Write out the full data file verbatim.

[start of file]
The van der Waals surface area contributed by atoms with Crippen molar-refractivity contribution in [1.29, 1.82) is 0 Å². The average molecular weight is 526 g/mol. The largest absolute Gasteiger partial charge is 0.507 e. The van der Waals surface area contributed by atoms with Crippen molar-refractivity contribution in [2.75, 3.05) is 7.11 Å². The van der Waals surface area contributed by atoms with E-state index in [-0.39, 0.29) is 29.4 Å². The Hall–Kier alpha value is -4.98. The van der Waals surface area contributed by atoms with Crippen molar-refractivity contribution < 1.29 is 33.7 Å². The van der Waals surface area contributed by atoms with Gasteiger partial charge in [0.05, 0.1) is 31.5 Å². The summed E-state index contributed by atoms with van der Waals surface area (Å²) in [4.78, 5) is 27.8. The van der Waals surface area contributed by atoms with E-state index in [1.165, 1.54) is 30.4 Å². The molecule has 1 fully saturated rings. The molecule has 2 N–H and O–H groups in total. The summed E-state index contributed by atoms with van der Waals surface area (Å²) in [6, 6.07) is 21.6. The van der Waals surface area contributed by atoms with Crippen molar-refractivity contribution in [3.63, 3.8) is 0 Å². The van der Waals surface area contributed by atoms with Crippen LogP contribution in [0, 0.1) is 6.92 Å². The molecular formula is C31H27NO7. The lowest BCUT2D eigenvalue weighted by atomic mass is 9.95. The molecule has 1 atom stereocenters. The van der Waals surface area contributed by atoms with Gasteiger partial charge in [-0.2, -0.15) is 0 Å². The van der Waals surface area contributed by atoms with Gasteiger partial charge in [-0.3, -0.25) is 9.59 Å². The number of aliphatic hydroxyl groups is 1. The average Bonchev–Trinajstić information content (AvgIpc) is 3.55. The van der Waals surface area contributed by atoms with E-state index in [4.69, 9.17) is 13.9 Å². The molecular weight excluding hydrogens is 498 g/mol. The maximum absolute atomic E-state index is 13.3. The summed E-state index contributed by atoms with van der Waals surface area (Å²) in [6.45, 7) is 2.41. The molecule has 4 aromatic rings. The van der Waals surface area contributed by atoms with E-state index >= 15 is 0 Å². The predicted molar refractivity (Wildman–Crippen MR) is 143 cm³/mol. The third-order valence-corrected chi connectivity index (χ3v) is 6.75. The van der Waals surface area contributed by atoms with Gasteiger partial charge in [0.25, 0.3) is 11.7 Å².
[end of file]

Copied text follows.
The van der Waals surface area contributed by atoms with Crippen molar-refractivity contribution in [1.29, 1.82) is 0 Å². The average molecular weight is 526 g/mol. The largest absolute Gasteiger partial charge is 0.507 e. The van der Waals surface area contributed by atoms with Crippen molar-refractivity contribution in [2.75, 3.05) is 7.11 Å². The van der Waals surface area contributed by atoms with E-state index in [-0.39, 0.29) is 29.4 Å². The Hall–Kier alpha value is -4.98. The van der Waals surface area contributed by atoms with Crippen molar-refractivity contribution < 1.29 is 33.7 Å². The van der Waals surface area contributed by atoms with Gasteiger partial charge in [0.05, 0.1) is 31.5 Å². The summed E-state index contributed by atoms with van der Waals surface area (Å²) in [4.78, 5) is 27.8. The van der Waals surface area contributed by atoms with E-state index in [1.165, 1.54) is 30.4 Å². The molecule has 1 fully saturated rings. The molecule has 2 N–H and O–H groups in total. The summed E-state index contributed by atoms with van der Waals surface area (Å²) in [6, 6.07) is 21.6. The van der Waals surface area contributed by atoms with Crippen molar-refractivity contribution in [3.63, 3.8) is 0 Å². The van der Waals surface area contributed by atoms with Crippen LogP contribution in [0, 0.1) is 6.92 Å². The molecular formula is C31H27NO7. The lowest BCUT2D eigenvalue weighted by atomic mass is 9.95. The molecule has 1 atom stereocenters. The van der Waals surface area contributed by atoms with Gasteiger partial charge in [-0.2, -0.15) is 0 Å². The van der Waals surface area contributed by atoms with Gasteiger partial charge in [-0.3, -0.25) is 9.59 Å². The number of aliphatic hydroxyl groups is 1. The average Bonchev–Trinajstić information content (AvgIpc) is 3.55. The van der Waals surface area contributed by atoms with E-state index in [4.69, 9.17) is 13.9 Å². The molecular weight excluding hydrogens is 498 g/mol. The maximum absolute atomic E-state index is 13.3. The summed E-state index contributed by atoms with van der Waals surface area (Å²) in [6.45, 7) is 2.41. The molecule has 4 aromatic rings. The van der Waals surface area contributed by atoms with E-state index >= 15 is 0 Å². The predicted molar refractivity (Wildman–Crippen MR) is 143 cm³/mol. The third-order valence-corrected chi connectivity index (χ3v) is 6.75. The van der Waals surface area contributed by atoms with Gasteiger partial charge in [0.25, 0.3) is 11.7 Å².